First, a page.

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no follow through on a verbal promise of promotion and pay increase

I work for a Fortune 500 company and late last year was verbally promised a promotion and increase in pay of more than $10,000 per year. This was to be effective no more than four months after relocation, in order to allow time for regional training. I accepted, sold my home and moved over 1,000 miles to New York.
It has now been more than eight months, I successfully completed training, and my job performance has been consistently rated above expectation. I have been doing the job without the increase in pay for six months now. When I question upper management, I am repeatedly told to be patient and keep up the good work.
I have sold my home, moved seven states away, lost thousands of dollars in a custody battle because I moved, and I have not yet seen any pay increase even though I am performing the job functions at a level above expectation.
What are my options?

1 answer  |  asked Dec 1, 2005 7:09 PM [EST] in Contracts  |  applies to New York

Answers (1)

David M. Lira
Promises Promises

I have to note here that I am using the fact pattern presented in your query as the basis for a general discussion that may be of interest not just for you but for others coming to this website looking for general information about their workplace rights.

If you want more definitive information about your options, you need to set up a consultation with a qualified attorney. A thorough analysis of your situation might well require more than simply an initial consultation.

One big problem you have is, of course, you have nothing in writing. Oral agreements are difficult to establish in court.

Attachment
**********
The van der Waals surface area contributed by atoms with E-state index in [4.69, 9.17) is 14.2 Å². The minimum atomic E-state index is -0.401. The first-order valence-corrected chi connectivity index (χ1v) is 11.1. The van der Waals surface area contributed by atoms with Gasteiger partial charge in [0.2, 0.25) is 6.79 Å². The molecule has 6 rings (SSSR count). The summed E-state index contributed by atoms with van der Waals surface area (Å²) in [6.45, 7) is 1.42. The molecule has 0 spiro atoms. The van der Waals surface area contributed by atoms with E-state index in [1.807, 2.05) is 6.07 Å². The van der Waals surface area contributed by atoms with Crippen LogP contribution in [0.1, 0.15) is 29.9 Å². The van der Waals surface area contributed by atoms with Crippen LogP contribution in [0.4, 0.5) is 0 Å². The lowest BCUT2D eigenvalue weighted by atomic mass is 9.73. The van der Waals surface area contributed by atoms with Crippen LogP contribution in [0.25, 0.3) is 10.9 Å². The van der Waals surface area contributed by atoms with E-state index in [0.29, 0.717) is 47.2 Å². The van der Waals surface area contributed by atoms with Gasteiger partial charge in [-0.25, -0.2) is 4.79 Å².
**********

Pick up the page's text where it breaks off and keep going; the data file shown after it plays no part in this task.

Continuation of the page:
Another problem is that NY is an employment at will state. This doctrine, often discussed on this website, has many permutations. Another of these permutations is that an employer can change the terms of your employment at any time, for any reason, or no reason at all. Meaning, an employer has every right to change your duties, change your rate of pay, or change anything else about your job, including your job location, at any time for any reason. A court could seize on the employment at will doctrine and say that the employer had the right to change its mind about your promotion.

The one thing I see in your query which works in your favor is that it seems that you relied on the promise of promotion to your detriment, that is, you up and moved, selling your house. There is some influential caselaw in NY which says you are entitled at least to compensation for your trouble. You might not be entitled to the promotion, but you might be entitled to damages to compensate you for the costs you incurred in moving. Although this case law is helpful to you, you should also know that I see a pattern in the caselaw where courts try to minimize the application of this caselaw in order to perserve the employment at law doctrine.

posted by David M. Lira  |  Dec 2, 2005 09:42 AM [EST]